Majid's blog about Swift

Combine and SwiftUI views

Combine is one of the new frameworks released during WWDC 2019. It provides a declarative Swift API for processing values over time. Today we will talk about one of the hidden features of SwiftUI views, which is onReceive modifier. It allows views to subscribe and react as soon as the publisher emits the value.

Combine

We didn’t talk much about Combine on my blog, but I mainly use it for handling asynchronous work. Usually, we have a data layer that is responsible for all operations in the app, like fetching or saving, and this is the place where all asynchronous operations take place. To learn more about the modeling app state, please take a look at “Redux-like state container in SwiftUI” post.

But sometimes it is very handy to receive some system-wide notifications in the view layer. An excellent example of this type of notifications can be keyboardWillShowNotification. Framework emits this notification as soon as the system keyboard appears. By listening to this notification, we can understand when to add some bottom padding to the root view to keep it visible above the keyboard.

Let’s take a look at how we can subscribe to the Notification Center using the Combine framework and react to the changes.

NotificationCenter.default
    .publisher(for: UIResponder.keyboardWillShowNotification)
    .compactMap { $0.userInfo?[UIResponder.keyboardFrameEndUserInfoKey] as? CGRect }
    .map { $0.height }
    .sink { print("height: \($0)") }

As you can see in the example above, the Combine framework provides an extension for the Notification Center, which allows us to receive and handle events in a reactive style. Now let’s see how we can use it inside a SwiftUI view.

onReceive modifier

SwiftUI views provide the onReceive modifier, which has two arguments: the Publisher from Combine framework and the closure. SwiftUI subscribes to the publisher and runs passed closure whenever the publisher emits the value. Let’s take a look at the sample code now.

import SwiftUI
import Combine

struct ItemsView: View {
    let items: [String]

    @State private var keyboardHeight: CGFloat = 0
    private var keyboardHeightPublisher: AnyPublisher<CGFloat, Never> {
        Publishers.Merge(
            NotificationCenter.default
                .publisher(for: UIResponder.keyboardWillShowNotification)
                .compactMap { $0.userInfo?[UIResponder.keyboardFrameEndUserInfoKey] as? CGRect }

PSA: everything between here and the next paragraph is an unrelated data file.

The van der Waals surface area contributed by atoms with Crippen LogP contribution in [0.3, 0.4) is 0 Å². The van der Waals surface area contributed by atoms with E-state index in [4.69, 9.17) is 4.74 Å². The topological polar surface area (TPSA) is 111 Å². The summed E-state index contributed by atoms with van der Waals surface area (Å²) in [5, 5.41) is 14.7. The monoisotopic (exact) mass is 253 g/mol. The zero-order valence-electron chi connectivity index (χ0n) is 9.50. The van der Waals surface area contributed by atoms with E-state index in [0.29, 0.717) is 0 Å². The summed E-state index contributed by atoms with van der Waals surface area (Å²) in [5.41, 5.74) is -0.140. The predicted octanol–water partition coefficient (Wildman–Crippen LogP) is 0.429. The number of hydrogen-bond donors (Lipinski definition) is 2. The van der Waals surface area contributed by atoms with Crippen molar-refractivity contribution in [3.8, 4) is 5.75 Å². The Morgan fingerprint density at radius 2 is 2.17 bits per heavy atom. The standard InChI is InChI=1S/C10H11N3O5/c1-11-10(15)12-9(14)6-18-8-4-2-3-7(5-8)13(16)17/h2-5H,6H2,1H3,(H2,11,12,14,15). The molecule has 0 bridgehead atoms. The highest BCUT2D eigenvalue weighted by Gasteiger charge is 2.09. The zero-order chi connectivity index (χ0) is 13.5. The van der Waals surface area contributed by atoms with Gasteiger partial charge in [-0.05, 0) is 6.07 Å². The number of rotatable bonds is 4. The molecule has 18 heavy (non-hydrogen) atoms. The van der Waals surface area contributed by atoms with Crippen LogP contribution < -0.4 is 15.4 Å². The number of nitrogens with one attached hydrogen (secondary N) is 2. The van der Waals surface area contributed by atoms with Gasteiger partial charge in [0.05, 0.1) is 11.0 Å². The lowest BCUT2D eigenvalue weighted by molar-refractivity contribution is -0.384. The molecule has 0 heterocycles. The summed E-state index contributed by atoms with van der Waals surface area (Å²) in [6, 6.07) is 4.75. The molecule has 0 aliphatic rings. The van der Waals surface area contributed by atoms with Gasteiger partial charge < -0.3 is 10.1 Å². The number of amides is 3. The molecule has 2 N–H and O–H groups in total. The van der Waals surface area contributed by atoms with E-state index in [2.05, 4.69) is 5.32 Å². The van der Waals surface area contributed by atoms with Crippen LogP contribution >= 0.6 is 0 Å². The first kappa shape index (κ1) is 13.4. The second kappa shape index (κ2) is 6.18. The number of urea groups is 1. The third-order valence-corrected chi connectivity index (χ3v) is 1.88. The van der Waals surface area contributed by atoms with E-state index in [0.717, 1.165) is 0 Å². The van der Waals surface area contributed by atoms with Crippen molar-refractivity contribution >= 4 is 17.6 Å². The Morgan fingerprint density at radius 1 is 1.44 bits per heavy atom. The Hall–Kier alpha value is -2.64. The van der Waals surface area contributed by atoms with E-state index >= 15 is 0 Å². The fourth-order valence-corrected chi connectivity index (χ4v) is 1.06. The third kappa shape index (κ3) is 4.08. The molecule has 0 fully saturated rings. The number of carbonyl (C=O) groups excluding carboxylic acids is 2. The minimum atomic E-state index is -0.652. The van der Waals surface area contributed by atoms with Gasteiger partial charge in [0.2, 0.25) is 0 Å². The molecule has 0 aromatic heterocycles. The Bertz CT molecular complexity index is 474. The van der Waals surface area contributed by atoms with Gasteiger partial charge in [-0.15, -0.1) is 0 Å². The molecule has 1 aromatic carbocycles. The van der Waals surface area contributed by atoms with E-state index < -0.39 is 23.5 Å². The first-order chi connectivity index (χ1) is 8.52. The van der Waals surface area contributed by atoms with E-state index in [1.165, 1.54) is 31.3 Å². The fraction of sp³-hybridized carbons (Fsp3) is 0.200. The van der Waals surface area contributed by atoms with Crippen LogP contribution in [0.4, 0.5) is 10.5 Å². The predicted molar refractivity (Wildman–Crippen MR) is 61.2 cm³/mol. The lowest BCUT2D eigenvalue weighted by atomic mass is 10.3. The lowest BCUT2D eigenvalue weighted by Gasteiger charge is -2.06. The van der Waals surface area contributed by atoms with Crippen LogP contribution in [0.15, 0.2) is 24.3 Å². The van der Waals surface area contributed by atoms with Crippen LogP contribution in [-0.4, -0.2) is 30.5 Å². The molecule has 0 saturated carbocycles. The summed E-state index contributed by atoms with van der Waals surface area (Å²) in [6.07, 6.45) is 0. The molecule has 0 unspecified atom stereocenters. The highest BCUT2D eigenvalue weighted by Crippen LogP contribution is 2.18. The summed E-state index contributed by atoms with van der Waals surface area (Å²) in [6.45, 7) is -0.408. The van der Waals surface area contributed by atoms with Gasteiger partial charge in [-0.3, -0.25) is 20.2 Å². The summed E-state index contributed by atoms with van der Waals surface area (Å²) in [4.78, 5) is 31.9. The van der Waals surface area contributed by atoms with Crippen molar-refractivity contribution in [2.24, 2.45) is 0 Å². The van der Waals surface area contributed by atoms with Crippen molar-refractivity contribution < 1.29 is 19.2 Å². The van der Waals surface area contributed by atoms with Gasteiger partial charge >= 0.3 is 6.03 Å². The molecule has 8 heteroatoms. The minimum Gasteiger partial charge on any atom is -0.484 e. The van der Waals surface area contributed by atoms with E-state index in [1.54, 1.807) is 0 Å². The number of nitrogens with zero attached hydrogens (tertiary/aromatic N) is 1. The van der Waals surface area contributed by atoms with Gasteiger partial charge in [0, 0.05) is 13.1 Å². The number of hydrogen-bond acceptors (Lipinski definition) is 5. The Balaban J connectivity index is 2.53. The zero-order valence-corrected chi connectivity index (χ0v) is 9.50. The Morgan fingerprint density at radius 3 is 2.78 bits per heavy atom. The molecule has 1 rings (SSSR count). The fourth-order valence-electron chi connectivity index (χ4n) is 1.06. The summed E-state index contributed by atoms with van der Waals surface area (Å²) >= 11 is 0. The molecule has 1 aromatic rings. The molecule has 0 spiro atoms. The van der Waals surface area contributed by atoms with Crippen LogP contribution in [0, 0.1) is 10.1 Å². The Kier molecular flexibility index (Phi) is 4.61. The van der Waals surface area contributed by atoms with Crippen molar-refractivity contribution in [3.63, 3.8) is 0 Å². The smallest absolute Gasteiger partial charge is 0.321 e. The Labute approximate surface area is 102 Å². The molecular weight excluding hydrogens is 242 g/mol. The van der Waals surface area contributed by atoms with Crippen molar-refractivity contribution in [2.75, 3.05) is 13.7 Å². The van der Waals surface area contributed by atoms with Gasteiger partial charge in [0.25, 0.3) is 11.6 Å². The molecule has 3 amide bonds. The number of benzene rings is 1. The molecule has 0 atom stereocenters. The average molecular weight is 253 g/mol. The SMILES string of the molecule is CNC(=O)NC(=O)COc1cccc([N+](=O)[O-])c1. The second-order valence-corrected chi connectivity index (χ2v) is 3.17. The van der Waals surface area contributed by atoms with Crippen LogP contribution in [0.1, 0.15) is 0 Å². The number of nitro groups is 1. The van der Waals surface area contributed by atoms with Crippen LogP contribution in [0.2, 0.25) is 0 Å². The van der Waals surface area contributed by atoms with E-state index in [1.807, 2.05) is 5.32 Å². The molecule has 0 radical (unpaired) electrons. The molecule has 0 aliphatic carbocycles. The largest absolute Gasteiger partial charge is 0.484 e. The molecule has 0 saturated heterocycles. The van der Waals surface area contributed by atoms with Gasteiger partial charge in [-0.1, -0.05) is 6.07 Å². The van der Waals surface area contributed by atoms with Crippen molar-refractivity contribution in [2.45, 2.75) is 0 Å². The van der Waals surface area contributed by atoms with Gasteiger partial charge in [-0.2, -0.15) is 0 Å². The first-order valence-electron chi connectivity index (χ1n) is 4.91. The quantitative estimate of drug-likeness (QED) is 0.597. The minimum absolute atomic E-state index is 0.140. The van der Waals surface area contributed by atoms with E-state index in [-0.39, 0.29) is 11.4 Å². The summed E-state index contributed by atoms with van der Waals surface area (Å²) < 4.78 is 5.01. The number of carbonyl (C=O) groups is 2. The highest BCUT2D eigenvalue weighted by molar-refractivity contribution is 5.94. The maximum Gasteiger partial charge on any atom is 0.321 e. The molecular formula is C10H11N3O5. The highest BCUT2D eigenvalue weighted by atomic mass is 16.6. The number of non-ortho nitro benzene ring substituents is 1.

.map { $0.height },
            NotificationCenter.default
                .publisher(for: UIResponder.keyboardWillHideNotification)
                .map { _ in CGFloat(0) }
        ).eraseToAnyPublisher()
    }

    var body: some View {
        List(items, id: \.self) { item in
            Text(item)
        }
        .padding(.bottom, keyboardHeight)
        .onReceive(keyboardHeightPublisher) { self.keyboardHeight = $0 }
    }
}

In the example above, we ask SwiftUI to update the state with the value emitted by the publisher, and as soon as state changes, SwiftUI updates our view with a new bottom padding value, which keeps our view above the keyboard. We can extract this piece of code into a ViewModifier to make it more reusable.

import SwiftUI
import Combine

struct KeyboardAwareModifier: ViewModifier {
    @State private var keyboardHeight: CGFloat = 0

    private var keyboardHeightPublisher: AnyPublisher<CGFloat, Never> {
        Publishers.Merge(
            NotificationCenter.default
                .publisher(for: UIResponder.keyboardWillShowNotification)
                .compactMap { $0.userInfo?[UIResponder.keyboardFrameEndUserInfoKey] as? CGRect }
                .map { $0.height },
            NotificationCenter.default
                .publisher(for: UIResponder.keyboardWillHideNotification)
                .map { _ in CGFloat(0) }
        ).eraseToAnyPublisher()
    }

    func body(content: Content) -> some View {
        content
            .padding(.bottom, keyboardHeight)
            .onReceive(keyboardHeightPublisher) { self.keyboardHeight = $0 }
    }
}

extension View {
    func keyboardAwarePadding() -> some View {
        ModifiedContent(content: self, modifier: KeyboardAwareModifier())
    }
}

To learn more about ViewModifiers in SwiftUI, take a look at my dedicated post.

Another good example of handling system-wide notifications can be userDidTakeScreenshotNotification. Framework emits this notification as soon the user takes a screenshot of your app. Assume that we are working on the shopping app where we have a product details screen, and we can present a share sheet as soon as the user takes the screenshot of the product. Let’s take a look at how we can achieve this behavior in SwiftUI.

import SwiftUI

struct ProductContainerView: View {
    let product: Product
    
    @State private var shareShown = false
    private var screenshotPublisher: AnyPublisher<Notification, Never> {
        NotificationCenter.default
            .publisher(for: UIApplication.userDidTakeScreenshotNotification)
            .eraseToAnyPublisher()
    }

    var body: some View {
        ProductDetailsView(product: product)
            .onReceive(screenshotPublisher) { _ in self.shareShown = true }
            .sheet(isPresented: $shareShown) { ShareView(url: self.product.url) }
    }
}

Here we have another excellent example of using the Combine framework in SwiftUI views to present a share sheet as soon as the user takes a screenshot.

Conclusion

Combine framework is a great way to model your data processing, but today we learned about another interesting usage of publishers in combination with SwiftUI views. I hope you enjoy the post. Feel free to follow me on Twitter and ask your questions related to this post. Thanks for reading, and see you next week!